Iran’s Next Step Raises Specter of War for Top Atomic Lawyer
Hassan Rouhani, Iran’s president, speaks during the United Nations General Assembly. (Photographer: Tiffany Hagler-Geard/Bloomberg)

Iran’s Next Step Raises Specter of War for Top Atomic Lawyer

The woman who wrote the atomic rules Iran is preparing to abandon next week has a message for both the Biden and Rouhani administrations as they navigate an intensifying nuclear crisis: “Take a deep breath.”

“There is nothing to be gotten by escalating this conflict to a military tipping point,” said Laura Rockwood, who helped lead the International Atomic Energy Agency’s legal department for some three decades.

Iran’s Next Step Raises Specter of War for Top Atomic Lawyer

Warnings of war have punctuated the nuclear poker unleashed by former U.S. President Donald Trump’s decision to break with a 2015 deal and sanction Iran. But the stakes are escalating with Tehran set to strip monitors of their ability to carry out surprise visits -- powers that help prevent suspicions of dubious atomic activity from leading to military strikes.

Rockwood is in a unique position to know the dangers that will arise once Iran suspends the IAEA’s so-called Additional Protocol from Feb. 23. The rules she drafted for Iran and the 136 other countries that subscribe to the protocol closed loopholes exposed in Iraq after Saddam Hussein’s defeat in the Gulf War.

“What we found was that Iraq had carried out research and development on almost every single step needed to have a nuclear weapons program,” said Rockwood, a University of California-trained lawyer who’s traveled with inspection teams dozens of times to the Persian Gulf and has litigated almost every international nuclear dispute of the last quarter century.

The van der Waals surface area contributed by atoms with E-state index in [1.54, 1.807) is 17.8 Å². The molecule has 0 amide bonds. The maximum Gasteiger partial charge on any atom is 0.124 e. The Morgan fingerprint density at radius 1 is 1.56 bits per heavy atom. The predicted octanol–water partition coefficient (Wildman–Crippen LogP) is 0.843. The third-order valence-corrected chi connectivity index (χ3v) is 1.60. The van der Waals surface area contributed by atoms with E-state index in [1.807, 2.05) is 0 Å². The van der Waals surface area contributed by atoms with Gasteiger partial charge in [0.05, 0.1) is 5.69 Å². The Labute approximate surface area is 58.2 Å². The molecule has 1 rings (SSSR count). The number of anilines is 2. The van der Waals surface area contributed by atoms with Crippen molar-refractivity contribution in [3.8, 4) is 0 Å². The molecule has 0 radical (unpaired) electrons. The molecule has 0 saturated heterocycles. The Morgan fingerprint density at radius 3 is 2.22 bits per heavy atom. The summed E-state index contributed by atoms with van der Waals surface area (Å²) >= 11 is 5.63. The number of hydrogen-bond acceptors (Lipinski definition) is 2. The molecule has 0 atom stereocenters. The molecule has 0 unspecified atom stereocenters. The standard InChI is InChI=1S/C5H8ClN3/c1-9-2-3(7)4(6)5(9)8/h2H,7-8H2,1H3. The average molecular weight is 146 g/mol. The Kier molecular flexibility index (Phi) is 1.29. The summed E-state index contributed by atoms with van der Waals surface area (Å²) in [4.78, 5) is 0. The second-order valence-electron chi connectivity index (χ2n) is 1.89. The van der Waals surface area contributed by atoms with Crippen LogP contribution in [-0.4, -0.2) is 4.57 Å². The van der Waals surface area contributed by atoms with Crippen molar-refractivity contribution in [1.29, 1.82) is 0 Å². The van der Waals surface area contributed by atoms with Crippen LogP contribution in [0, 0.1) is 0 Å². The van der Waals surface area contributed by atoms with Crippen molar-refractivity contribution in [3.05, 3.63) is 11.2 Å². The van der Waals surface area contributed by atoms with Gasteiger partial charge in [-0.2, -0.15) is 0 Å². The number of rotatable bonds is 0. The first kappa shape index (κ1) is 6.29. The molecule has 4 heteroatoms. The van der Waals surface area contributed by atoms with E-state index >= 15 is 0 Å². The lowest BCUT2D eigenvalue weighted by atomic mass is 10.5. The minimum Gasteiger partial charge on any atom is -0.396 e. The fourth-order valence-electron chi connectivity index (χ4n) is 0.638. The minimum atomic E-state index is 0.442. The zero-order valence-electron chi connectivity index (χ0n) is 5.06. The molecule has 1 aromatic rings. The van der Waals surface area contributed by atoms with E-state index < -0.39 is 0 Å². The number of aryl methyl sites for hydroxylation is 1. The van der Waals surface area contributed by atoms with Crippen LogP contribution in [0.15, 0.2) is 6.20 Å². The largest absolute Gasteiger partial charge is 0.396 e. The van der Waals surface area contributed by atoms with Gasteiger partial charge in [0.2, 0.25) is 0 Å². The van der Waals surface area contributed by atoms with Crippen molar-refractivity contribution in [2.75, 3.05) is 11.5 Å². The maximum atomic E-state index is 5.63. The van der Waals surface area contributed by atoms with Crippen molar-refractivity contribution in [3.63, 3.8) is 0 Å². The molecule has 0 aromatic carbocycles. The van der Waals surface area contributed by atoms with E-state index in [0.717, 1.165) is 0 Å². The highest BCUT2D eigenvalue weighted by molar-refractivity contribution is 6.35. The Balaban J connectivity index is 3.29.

Iran’s Next Step Raises Specter of War for Top Atomic Lawyer

The Additional Protocol gives monitors cradle-to-grave information about nuclear material and installations in countries adhering to the rules. Inspectors can call snap visits to sites they suspect could harbor undeclared activity.

While the IAEA will still be allowed into Iran, so that it can account for declared nuclear stockpiles, they’ll lose oversight at places like machine shops and mines, where equipment and material is produced to make enriched uranium.

“The rules are like adding more pieces of a puzzle for inspectors to work with,” said Rockwood, who now directs the Vienna-based Open Nuclear Network in its advocacy work to reduce the chances of nuclear conflict. “If Iran chooses not to implement the Additional Protocol, the verification gap expands. Continuity of knowledge could decline.”

IAEA Director General Rafael Mariano Grossi is due in Tehran on Feb. 20, the agency said on Wednesday, amid efforts to find a compromise that would allow inspectors to retain their rights. Supreme Leader Ayatollah Ali Khamenei said Wednesday that Iran will only return to the protocol once President Joe Biden lifts sanctions.

While Biden signaled before taking office that he wanted to engage with Iran, he’s since made it clear sanctions can only be removed once the government of President Hassan Rouhani has rolled back its own uranium-enrichment breaches of the 2015 deal.

Olli Heinonen, the IAEA’s former top inspector, told Israeli media last week that military strikes could slow but not stop Iran’s nuclear work. That kind of loose talk about war drew a rebuke from Iran, which asked the IAEA to investigate whether their former official was divulging secrets that could endanger its security. Tehran has repeatedly accused the UN agency of helping the saboteurs and assassins who have tried to disrupt its nuclear program.

Short of a last-minute compromise, tensions between Iran, the U.S. and its Gulf allies will surge. The original negotiators of the 2015 pact repeatedly warned that war with major disruptions to the global economy was the only alternative.

“It is unfortunate that the U.S. left the agreement,” Rockwood said. “But I am also sorry to see Iran now leave the Additional Protocol. It is not going to make Iran more secure and it doesn’t leave the Biden administration with many options. Things can quickly spin out of control.”

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